I Survived My Youth Despite What We Didn’t Know

I was a kid in the 70s, a teenager in the 80s, a wife and mom in the 90s. . . same job description here in the 2000s. Despite being a seventies kid, I made it. Looking back on things, I’m surprised how many of us did.

I remember having a freedom today’s children, most of them, will never know. If we’d had the internet back then, we might not have been allowed to run out the door in the mornings to play and climb trees, build forts and ride bikes until the street lamps began to light the darkening sky.

I don’t think there were less dangers back then, we were just blissfully unaware of so many of them. We’ve learned a lot since then. I image the adults who grew up in the 40s, 50s, and 60s felt the same way about the changes they saw. I wonder what we’ll know and do differently in another 30 years.

It’s been a while, but I do have memories of my childhood, thank God I survived it!

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I crashed and burned on every one of these things, as well as a few shopping carts, toboggans, and pogo sticks. I had cuts and scrapes and road burns. My mom pulled gravel out of my knees and elbows, butterfly bandaged slices and slashes, and sent me right back out to play.

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I rode on my grandfathers lap as he drove to the corner store for cigarettes and candy, I ate the candy and he smoked on the drive home. Seat belts? How would I crawl over the seats or sit up on  my knees to see better? I rode in the back of my aunt’s station wagon and made faces at the people behind us. That flimsy metal contraption holding the precious baby girl? State of the art child protection right there.

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When my kids were little, I put Mr. Yuck stickers on everything, do they still have those? I loved the taste of Dimetapp when I was a kid. I often snuck it out of the medicine cupboard and helped myself; mind you, that was before they safened up the formula. And Flintstones. They looked like candy, they tasted like candy, and I ate them like candy. Not good. They were always iron fortified. And mercury, so pretty. I accidentally broke a few thermometers to get at that silvery metallic magic.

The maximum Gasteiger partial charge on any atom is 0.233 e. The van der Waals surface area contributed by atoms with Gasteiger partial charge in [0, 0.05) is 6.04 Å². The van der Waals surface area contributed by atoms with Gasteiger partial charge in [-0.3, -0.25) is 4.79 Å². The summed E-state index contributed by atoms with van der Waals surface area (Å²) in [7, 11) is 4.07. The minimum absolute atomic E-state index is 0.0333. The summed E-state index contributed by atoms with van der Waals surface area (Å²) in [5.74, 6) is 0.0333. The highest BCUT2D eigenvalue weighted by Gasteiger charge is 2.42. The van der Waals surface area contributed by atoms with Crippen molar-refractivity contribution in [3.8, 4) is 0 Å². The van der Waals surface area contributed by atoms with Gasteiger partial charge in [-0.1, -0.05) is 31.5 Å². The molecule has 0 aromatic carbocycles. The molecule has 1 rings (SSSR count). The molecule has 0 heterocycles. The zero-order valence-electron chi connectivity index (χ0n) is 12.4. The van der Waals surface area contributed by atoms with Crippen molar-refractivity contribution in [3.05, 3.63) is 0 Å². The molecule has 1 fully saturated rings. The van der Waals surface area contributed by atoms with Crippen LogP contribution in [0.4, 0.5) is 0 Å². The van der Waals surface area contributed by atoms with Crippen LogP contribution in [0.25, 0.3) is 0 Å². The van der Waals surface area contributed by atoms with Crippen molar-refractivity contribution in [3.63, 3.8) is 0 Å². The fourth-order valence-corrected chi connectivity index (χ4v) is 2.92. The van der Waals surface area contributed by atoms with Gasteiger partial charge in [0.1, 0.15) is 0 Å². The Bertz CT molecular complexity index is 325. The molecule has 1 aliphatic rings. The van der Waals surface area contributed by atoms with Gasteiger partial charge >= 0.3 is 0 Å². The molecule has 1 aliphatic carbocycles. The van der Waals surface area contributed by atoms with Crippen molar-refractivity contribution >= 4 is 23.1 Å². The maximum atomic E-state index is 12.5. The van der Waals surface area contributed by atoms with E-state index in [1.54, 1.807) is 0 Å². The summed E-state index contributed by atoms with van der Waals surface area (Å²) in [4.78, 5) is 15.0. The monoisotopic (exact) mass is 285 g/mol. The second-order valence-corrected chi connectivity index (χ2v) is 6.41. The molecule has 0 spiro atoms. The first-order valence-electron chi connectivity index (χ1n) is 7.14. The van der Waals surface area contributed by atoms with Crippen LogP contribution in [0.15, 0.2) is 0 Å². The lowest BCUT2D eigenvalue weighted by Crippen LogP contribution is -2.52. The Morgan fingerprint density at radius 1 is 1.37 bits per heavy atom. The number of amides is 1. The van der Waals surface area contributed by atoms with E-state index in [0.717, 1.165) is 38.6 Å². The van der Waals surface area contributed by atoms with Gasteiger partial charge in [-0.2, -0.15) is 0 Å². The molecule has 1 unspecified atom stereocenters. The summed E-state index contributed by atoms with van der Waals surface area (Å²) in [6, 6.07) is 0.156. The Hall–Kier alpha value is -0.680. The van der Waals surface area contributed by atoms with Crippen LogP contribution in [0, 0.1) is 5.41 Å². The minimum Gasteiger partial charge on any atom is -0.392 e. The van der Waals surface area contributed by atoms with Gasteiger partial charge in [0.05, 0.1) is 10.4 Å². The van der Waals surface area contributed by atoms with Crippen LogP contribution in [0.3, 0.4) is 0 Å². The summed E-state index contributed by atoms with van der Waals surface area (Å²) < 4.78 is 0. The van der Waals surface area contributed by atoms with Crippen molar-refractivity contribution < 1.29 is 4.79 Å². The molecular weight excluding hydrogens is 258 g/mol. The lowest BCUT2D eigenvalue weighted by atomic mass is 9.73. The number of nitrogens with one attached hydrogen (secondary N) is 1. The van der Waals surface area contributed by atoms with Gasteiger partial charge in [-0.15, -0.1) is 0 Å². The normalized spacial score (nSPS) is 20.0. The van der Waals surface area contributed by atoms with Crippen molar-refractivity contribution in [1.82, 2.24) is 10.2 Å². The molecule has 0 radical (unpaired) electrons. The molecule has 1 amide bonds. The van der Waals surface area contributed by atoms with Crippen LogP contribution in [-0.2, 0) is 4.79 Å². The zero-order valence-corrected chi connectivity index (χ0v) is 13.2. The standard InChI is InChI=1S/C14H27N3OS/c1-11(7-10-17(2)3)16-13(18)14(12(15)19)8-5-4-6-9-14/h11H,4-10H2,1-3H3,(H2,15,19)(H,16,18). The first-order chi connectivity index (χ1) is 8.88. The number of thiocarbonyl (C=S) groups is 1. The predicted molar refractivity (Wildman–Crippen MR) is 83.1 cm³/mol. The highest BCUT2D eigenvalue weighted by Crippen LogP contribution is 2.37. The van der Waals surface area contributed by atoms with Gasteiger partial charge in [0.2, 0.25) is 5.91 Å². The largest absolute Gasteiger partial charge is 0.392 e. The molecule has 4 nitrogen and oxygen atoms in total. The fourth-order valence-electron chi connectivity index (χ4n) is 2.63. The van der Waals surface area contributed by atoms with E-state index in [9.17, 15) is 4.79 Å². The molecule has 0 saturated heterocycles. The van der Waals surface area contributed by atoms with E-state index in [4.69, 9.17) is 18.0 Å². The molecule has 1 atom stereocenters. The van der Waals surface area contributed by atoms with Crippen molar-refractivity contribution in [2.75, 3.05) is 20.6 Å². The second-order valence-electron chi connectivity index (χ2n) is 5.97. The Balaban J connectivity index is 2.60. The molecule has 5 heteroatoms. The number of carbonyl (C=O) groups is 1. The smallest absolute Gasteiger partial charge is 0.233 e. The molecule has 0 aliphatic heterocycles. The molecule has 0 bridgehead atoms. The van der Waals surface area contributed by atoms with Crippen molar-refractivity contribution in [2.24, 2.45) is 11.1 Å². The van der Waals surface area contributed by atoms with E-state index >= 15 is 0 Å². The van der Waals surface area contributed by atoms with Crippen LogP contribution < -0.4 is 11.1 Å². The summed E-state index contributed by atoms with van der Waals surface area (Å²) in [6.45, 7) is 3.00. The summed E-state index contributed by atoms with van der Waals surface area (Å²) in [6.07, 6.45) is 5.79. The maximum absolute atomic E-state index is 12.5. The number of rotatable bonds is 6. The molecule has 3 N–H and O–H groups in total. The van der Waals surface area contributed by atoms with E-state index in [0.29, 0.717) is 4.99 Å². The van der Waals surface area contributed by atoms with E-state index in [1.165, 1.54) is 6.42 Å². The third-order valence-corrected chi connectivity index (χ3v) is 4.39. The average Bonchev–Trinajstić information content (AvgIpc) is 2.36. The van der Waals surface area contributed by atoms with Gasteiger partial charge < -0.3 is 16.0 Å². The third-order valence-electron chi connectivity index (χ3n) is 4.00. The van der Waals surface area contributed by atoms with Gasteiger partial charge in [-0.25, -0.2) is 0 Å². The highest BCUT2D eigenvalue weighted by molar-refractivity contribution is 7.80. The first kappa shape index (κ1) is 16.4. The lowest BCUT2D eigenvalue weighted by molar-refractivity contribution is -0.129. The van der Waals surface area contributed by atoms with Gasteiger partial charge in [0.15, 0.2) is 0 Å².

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If I was thirsty, I drank from the garden hose, a no-no nowadays. I don’t even drink out of my kitchen tap now. We had amalgam fillings and I lost my fair share of blood on pop can tabs. For some reason, we would often peel them back and plop them into the fizzing cola, thankfully, I never swallowed one. I don’t see how I could have, but I’ve heard stories.

And last but not least, for this particular peek back in my timeline, the television knob was lost or broken, and it always seemed to be, we used a pair of locking pliers, attached them to the metal post and spun them round to change the channel. Luckily, there where just a few to choose from.

Now it’s almost 2017, a date I would have thought a million years away when I was a wee little sassy lassy, and I must come back to the present, I have grown-up things to do, like go to bed early because I can . . .

 

7 thoughts on “I Survived My Youth Despite What We Didn’t Know

  1. Yes, yes YES! That is exactly how life was. I was a kid in the 60s and teen in the 70s. No arm-floats in life back then, you either sank or swam! And there were way more insects back then too. Our garden was teeming with creepy-crawlies that we used to catch in jars but now, we rarely see any insects except ants. That baby seat in the car! Wow. And I am with you on the water, we used to drink from the garden hose but now, like you, won’t even drink tap water. A great trip down memory lane here.

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  2. Wow, totally forgot about the whole dropping the pop tab in the soda thing! I definitely did that. I often wonder, as I ponder our behavior and habits back then, whether God knew we were stupid, uniformed, or both and kept a closer eye on us. Oh my goodness, sometimes the little hairs on the back of my neck stand up when I think what my friends and I survived. While I am oh-so grateful for that, I still tend to think a little hose water never hurt anyone, right? 🙂

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